HABEMUS PAPAM! - W. Bennett Berry
The Thunder worked out their aggression in the 1st half, dominating the game on the defensive end and all but ending things by halftime.
The Oklahoma City Thunder defeated the Utah Jazz, 110-87. In a game that could serve as a potential 1st round playoff preview, the Thunder used a dominant stretch in the 1st half to put the game out of reach. The Thunder currently trail the West-leading Spurs by one game, while the Jazz trail the Lakers for the 8th spot by 1/2 game.
Despite the lopsided score, this was a chippy game to watch, where neither team could find much offensive rhythm and players began to get testy as the game went on. The Thunder were led by Kevin Durant, who finished with 23 points and 10 rebounds, but once again committed an uncharacteristic 8 turnovers, 6 of which were in the first half alone. Durant's struggles were mitigated by Russell Westbrook, who had a strong bounce-back game, scoring 19 points on 6-11 shooting, including 7 rebounds and 9 assists.
The Jazz were led by Gordon Hayward, who scored 20 points but shot only 6-14 from the field. Conversely, no Jazz starter scored in double figures and combined for a mere 26 points.
What is your initial reaction to tonight's result?
This was a brutal game to watch. I am glad that a) the Thunder got the win; and b) showed much more defensive intensity than against the Spurs, but even so, this one was a bit of an eyesore.
It was great to see the Thunder come out of the blocks with some Tenacious D (this is just a tribute) and hold the Jazz to only 19 points in the first quarter, which included an Alex Burks desperation 3-pointer heave at the buzzer. However, OKC was just getting warmed up. Playing both smart and aggressively in the 2nd quarter, the Thunder held the Jazz to only 9 points off of 3-24 shooting. Combined with the 1st quarter output, that meant that the Jazz had 28 points in the 1st half, leading to a 22 point lead at the break.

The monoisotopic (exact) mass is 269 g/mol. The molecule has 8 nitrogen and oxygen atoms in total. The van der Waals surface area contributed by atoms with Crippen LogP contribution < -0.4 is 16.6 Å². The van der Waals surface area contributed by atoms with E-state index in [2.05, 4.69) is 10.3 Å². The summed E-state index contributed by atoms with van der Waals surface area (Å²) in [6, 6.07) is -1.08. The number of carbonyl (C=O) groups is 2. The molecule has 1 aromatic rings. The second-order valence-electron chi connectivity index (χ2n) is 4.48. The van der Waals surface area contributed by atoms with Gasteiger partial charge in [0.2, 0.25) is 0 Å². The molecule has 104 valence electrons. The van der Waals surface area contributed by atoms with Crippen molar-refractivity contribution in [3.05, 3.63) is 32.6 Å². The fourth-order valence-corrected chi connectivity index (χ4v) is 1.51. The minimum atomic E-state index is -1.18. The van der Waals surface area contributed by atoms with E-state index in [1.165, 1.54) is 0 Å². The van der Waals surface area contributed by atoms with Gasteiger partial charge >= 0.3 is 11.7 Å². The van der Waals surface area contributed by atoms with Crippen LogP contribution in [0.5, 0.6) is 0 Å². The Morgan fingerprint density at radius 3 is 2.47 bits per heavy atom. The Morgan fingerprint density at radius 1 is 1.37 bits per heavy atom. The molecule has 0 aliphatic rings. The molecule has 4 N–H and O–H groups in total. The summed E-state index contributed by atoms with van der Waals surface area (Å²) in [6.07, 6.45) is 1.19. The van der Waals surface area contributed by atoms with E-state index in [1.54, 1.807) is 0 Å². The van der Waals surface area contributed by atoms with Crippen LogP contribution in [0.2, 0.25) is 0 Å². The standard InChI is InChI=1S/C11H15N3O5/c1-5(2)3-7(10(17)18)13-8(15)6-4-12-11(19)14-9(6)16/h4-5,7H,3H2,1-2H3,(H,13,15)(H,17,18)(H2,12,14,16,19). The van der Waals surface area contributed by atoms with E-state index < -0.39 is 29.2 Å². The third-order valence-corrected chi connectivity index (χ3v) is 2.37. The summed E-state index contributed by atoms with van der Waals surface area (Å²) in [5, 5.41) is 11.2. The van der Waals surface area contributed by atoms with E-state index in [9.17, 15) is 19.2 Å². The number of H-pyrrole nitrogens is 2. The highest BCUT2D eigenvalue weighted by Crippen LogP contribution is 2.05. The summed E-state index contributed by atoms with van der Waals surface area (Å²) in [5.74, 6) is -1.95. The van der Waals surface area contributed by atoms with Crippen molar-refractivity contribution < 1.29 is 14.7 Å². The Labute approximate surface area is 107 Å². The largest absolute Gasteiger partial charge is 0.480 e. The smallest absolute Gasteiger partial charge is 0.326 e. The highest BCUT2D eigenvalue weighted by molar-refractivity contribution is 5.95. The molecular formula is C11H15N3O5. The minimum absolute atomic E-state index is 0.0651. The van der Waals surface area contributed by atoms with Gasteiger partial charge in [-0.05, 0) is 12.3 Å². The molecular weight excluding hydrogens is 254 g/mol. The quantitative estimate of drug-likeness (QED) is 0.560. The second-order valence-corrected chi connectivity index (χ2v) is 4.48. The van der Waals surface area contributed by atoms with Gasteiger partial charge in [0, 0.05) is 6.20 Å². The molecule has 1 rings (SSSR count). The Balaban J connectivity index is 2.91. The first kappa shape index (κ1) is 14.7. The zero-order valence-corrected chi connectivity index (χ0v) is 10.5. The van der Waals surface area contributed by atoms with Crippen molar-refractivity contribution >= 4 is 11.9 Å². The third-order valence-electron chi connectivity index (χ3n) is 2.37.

By midway through the 3rd quarter, the Jazz had only managed another 9 points, leading to a 32 point deficit. At that point, the goal of the game was to get it over as quickly as possible without injury or ejection.
That said, the Thunder offense was no picnic. The team committed a combined 25 turnovers, 13 of which came from Westbrook and Durant. Along with the sloppiness, the game could have gotten ugly. A combined 5 technicals were called as well as a flagrant-1 foul on each team.
What was, overall, the main reason why the Thunder won?
The Thunder used great defense in the 1st half to put the Jazz on their heels and were aided by Utah's terrible shooting on the night. After Monday night's loss that saw the Thunder repeatedly lost on defense, it was great to see the entire team extremely focused on the defensive end of the court. Aside from a number of offensive rebounds that the Jazz were able to corral, Utah got very few clean looks in the half. Even their bigs Al Jefferson and Paul Millsap struggled to get open looks inside the paint, instead both had to work just to get looks on the perimeter.
Here is the Jazz's shot distribution. It's not pretty:
Aside from the Thunder's defense, they were fortunately able to come some uncharacteristic Kevin Durant offense in the first half. We've been speculating for the past week/month as to what is going on with Durant. Is he tired? Is he just going through a bad stretch? Is the 50-40-90 chase getting to him? Perhaps all of those pressures culminated in a 1st half where Durant turned the ball over 6 times (8 in the game), many of which were unforced. Durant was completely out of sorts and at one point after he headed to the bench, the camera caught him holding his head in his hands, a towel covering his no-doubt frustrated visage. Sometimes games go like that; it happens to everyone.